Giant clams and rising CO2: light may ameliorate effects of ocean acidification on a solar-powered animal

Watson, Sue-Ann (2015) Giant clams and rising CO2: light may ameliorate effects of ocean acidification on a solar-powered animal. PLoS ONE, 10 (6). pp. 1-18.

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Abstract

Global climate change and ocean acidification pose a serious threat to marine life. Marine invertebrates are particularly susceptible to ocean acidification, especially highly calcareous taxa such as molluscs, echinoderms and corals. The largest of all bivalve molluscs, giant clams, are already threatened by a variety of local pressures, including overharvesting, and are in decline worldwide. Several giant clam species are listed as 'Vulnerable' on the IUCN Red List of Threatened Species and now climate change and ocean acidification pose an additional threat to their conservation. Unlike most other molluscs, giant clams are 'solar-powered' animals containing photosynthetic algal symbionts suggesting that light could influence the effects of ocean acidification on these vulnerable animals. In this study, juvenile fluted giant clams Tridacna squamosa were exposed to three levels of carbon dioxide (CO2) (control ~400, mid ~650 and high ~950 µatm) and light (photosynthetically active radiation 35, 65 and 304 µmol photons m-2 s-1). Elevated CO2 projected for the end of this century (~650 and ~950 µatm) reduced giant clam survival and growth at mid-light levels. However, effects of CO2 on survival were absent at high-light, with 100 % survival across all CO2 levels. Effects of CO2 on growth of surviving clams were lessened, but not removed, at high-light levels. Shell growth and total animal mass gain were still reduced at high-CO2. This study demonstrates the potential for light to alleviate effects of ocean acidification on survival and growth in a threatened calcareous marine invertebrate. Managing water quality (e.g. turbidity and sedimentation) in coastal areas to maintain water clarity may help ameliorate some negative effects of ocean acidification on giant clams and potentially other solar-powered calcifiers, such as hard corals.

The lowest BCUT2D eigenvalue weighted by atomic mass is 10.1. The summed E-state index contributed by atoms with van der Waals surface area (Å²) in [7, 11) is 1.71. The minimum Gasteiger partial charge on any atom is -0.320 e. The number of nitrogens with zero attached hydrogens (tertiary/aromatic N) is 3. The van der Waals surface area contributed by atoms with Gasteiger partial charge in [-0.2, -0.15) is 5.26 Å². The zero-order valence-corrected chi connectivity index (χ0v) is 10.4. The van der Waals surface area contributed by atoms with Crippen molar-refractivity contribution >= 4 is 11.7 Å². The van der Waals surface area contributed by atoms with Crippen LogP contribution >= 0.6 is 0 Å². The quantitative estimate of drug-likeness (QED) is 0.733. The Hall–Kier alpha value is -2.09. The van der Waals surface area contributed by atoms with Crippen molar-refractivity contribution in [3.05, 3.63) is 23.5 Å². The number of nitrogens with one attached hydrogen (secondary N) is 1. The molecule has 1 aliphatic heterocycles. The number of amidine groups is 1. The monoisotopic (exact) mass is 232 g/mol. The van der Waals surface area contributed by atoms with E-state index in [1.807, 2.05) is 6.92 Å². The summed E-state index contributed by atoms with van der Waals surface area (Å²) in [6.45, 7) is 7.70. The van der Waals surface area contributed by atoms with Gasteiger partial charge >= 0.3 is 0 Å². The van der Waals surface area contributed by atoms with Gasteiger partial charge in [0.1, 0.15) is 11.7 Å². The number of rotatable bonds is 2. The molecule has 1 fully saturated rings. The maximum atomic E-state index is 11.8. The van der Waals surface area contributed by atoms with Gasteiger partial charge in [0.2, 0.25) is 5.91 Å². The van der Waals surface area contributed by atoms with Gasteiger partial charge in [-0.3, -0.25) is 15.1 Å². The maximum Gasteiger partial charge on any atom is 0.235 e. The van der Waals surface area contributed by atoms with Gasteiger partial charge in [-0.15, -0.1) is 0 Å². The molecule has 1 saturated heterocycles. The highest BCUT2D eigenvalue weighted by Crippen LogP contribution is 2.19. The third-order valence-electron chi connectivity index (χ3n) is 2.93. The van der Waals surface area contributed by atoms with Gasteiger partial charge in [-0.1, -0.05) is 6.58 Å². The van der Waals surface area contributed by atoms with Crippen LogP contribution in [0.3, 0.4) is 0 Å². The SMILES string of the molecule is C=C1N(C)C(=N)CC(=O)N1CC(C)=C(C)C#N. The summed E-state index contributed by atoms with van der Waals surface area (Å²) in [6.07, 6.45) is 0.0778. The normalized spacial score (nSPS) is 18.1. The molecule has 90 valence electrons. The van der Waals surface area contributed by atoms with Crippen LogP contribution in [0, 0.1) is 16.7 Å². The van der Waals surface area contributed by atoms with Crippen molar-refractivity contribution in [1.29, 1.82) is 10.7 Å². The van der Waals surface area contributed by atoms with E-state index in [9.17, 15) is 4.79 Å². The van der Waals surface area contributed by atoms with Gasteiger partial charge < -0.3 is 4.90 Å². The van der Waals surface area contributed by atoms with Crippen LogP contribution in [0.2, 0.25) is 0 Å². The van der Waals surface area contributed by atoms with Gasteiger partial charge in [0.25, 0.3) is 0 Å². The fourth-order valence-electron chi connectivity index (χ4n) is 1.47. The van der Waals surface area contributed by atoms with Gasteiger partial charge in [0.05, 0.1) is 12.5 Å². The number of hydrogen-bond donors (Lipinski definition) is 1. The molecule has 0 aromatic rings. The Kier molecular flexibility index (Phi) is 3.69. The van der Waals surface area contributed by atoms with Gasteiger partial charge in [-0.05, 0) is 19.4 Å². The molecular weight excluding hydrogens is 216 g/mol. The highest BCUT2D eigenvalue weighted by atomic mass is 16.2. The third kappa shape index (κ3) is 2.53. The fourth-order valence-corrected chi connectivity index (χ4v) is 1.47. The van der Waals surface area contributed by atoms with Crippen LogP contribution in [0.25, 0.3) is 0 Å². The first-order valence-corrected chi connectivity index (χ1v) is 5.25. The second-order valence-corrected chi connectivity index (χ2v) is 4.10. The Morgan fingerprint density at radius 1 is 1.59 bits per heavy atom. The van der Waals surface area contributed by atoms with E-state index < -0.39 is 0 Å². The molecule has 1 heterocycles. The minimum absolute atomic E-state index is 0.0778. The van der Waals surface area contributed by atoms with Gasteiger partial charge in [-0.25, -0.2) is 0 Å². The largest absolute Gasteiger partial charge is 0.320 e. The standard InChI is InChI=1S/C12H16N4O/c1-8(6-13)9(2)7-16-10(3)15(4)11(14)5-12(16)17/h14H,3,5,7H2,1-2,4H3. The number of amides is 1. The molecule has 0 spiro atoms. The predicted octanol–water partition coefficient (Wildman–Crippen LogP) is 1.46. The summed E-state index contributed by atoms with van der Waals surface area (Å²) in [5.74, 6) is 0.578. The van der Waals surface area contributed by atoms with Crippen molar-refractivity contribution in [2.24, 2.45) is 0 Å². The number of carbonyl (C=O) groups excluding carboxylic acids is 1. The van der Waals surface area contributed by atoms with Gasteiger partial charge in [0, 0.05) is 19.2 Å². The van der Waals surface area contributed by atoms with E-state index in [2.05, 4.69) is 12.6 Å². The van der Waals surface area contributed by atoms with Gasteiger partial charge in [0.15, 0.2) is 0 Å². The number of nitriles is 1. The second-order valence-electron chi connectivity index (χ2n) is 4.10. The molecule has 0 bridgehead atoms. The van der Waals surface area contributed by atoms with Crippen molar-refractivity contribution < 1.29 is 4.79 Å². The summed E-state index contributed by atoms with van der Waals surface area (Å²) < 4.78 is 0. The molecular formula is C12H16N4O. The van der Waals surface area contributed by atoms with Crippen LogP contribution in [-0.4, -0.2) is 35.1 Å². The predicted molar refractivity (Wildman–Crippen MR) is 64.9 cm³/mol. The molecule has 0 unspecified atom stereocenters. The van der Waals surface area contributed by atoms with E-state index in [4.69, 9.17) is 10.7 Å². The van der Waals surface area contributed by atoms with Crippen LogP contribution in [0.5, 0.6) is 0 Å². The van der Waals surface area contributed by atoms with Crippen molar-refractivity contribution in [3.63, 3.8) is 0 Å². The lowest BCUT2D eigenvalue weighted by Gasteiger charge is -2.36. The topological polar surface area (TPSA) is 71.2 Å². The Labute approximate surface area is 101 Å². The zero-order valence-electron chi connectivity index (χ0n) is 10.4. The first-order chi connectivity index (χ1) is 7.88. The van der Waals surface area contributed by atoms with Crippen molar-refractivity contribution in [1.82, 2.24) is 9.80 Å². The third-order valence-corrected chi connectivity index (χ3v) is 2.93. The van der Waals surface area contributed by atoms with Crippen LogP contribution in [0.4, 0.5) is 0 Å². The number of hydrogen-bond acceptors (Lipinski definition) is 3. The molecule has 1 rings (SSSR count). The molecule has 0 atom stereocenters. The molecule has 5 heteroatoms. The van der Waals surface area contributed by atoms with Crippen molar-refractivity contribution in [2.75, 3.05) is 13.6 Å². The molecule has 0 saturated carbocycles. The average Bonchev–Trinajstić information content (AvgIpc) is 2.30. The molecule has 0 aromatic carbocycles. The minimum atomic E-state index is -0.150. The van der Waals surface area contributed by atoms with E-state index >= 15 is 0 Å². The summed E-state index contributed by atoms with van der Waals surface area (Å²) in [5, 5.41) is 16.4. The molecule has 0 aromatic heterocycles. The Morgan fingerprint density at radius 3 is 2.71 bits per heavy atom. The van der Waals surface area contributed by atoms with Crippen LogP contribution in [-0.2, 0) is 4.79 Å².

Item ID: 39931
Item Type: Article (Refereed Research - C1)
Additional Information:

© 2015 Sue-Ann Watson. This is an open access article distributed under the terms of the Creative Commons Attribution License, which permits unrestricted use, distribution, and reproduction in any medium, provided the original author and source are credited.

ISSN: 1932-6203
Funders: Ian Potter Foundation (IPF), Malacological Society of Australasia, Save Our Seas Foundation, ARC Centre of Excellence for Coral Reef Studies
Projects and Grants: IPF 20130107
Date Deposited: 06 Aug 2015 01:46
FoR Codes: 06 BIOLOGICAL SCIENCES > 0602 Ecology > 060205 Marine and Estuarine Ecology (incl Marine Ichthyology) @ 50%
05 ENVIRONMENTAL SCIENCES > 0501 Ecological Applications > 050101 Ecological Impacts of Climate Change @ 50%
SEO Codes: 97 EXPANDING KNOWLEDGE > 970106 Expanding Knowledge in the Biological Sciences @ 20%
96 ENVIRONMENT > 9608 Flora, Fauna and Biodiversity > 960808 Marine Flora, Fauna and Biodiversity @ 30%
96 ENVIRONMENT > 9603 Climate and Climate Change > 960399 Climate and Climate Change not elsewhere classified @ 50%
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